“It has been said something as small as the flutter of a butterfly’s wing can ultimately cause a typhoon halfway around the world.”
This is the opening line of the movie The Butterfly Effect that I watched last week while with my team at cross country camp in Big Bear. One of my runners asked me to explain the quote, which then sparked a discussion on chaos theory.
I explained how something that may seem completely unrelated to us has shaped our lives dramatically. I gave them the example of how if not for the tragic events on September 11, 2001, few of us would be sitting here in Big Bear right now. They were skeptical until I began to give some background on my personal history.
In May 2001, I graduated from college and went on to spend a month traveling through Europe. When I returned in late July, I began looking for a job in the field of business. About a month later, I found one at a sales/marketing firm in Burbank. I despised the job and quit about two weeks later on September 10, 2001. Of course, the next day was the day of infamy, which had huge economic impacts, among others. People were being laid off left and right and there were few companies hiring.
Being bored, unemployed, and having a lot of time on my hands, I began spending time with Coach Shaw and his Burbank High cross country team. It was Mr. Shaw who began encouraging me to go back to school to get my teaching credential. At first I ignored his advice, thinking the last thing I wanted to do was spend another couple years in school after having already spent the previous five years earning my bachelor’s degree. However, as time went on and I began getting more involved with the team, my yearning to become a teacher and a coach grew. In November, I finally made the decision to apply for the teaching credential program at Chico State University. In the meantime, I got a job working for my dad’s friend in the insurance business to save money for college.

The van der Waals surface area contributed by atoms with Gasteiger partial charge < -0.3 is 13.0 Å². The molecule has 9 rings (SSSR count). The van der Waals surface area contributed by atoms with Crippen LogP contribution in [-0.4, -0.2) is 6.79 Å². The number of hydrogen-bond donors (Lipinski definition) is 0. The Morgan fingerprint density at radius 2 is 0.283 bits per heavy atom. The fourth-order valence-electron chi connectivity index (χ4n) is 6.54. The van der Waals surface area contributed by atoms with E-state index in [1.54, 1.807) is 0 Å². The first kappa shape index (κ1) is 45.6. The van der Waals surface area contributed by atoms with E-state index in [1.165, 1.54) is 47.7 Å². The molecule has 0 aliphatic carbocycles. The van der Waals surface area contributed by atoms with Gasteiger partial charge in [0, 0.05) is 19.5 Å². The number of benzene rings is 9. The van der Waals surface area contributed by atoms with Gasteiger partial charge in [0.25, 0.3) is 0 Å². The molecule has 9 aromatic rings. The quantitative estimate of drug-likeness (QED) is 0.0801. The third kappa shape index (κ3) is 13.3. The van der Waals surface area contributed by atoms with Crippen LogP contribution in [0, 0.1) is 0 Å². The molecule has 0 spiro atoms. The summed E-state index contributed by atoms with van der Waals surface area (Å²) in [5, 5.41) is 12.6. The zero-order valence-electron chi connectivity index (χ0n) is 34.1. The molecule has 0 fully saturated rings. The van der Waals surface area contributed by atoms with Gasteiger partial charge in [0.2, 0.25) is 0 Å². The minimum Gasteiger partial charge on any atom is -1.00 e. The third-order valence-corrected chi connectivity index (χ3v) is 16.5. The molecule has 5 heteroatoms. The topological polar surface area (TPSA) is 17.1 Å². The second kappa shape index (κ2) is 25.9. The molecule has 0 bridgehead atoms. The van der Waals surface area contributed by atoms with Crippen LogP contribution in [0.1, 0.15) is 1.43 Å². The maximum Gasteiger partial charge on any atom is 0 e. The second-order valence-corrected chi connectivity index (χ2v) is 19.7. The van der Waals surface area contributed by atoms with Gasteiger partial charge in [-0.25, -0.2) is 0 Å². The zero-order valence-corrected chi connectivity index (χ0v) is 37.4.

In June 2004, with my credential work completed, I got a job at my alma mater, Burbank High School, as an English teacher and assistant cross country coach. When school began in September, I personally recruited several people who were sitting in the room with me that day at Big Bear. Suddenly they saw the connection that if not for the incidents of September 11, they would never have met me and, therefore, in all likelihood, never joined the cross country team.
Later, I began looking deeper into my past to see what other examples of chaos theory have shaped my life. To my horror, I realized that I am alive at the expense of millions of dead Jews. If not for Hilter’s tyranny, I would never have been born.
My paternal grandparents were born in the same small town in New York. However in 1939, at the age of 19, my grandfather, still a bachelor, moved out west to California with no plans of ever returning. Things don’t always go as planned though, and some things are out of one’s control.
The United States got pulled into a war being fought on the other side of the world, necessitating the need for a draft to be instated. In 1942, my grandfather, like most men his age, was drafted to fight for his country. He was ordered to go back to New York to report for boot camp. However, after a couple weeks, he was dismissed from boot camp, because he had ulcers that doctors deemed made him unfit to be a soldier.
Free to do as he pleased, my grandfather went back to his hometown to visit his parents. While there, he was introduced to Olga Mancini – my grandmother.
If not for Hilter’s reign of evil, my grandfather would have stayed in California and never met my grandmother.
If not for my grandfather’s ulcers, which almost took his life at a young age, he very possibly could have gone to war and died never having met my grandmother.
It is purely by dumb luck that I am here today, and I bet if you look at your own history close enough, you’ll find the same thing.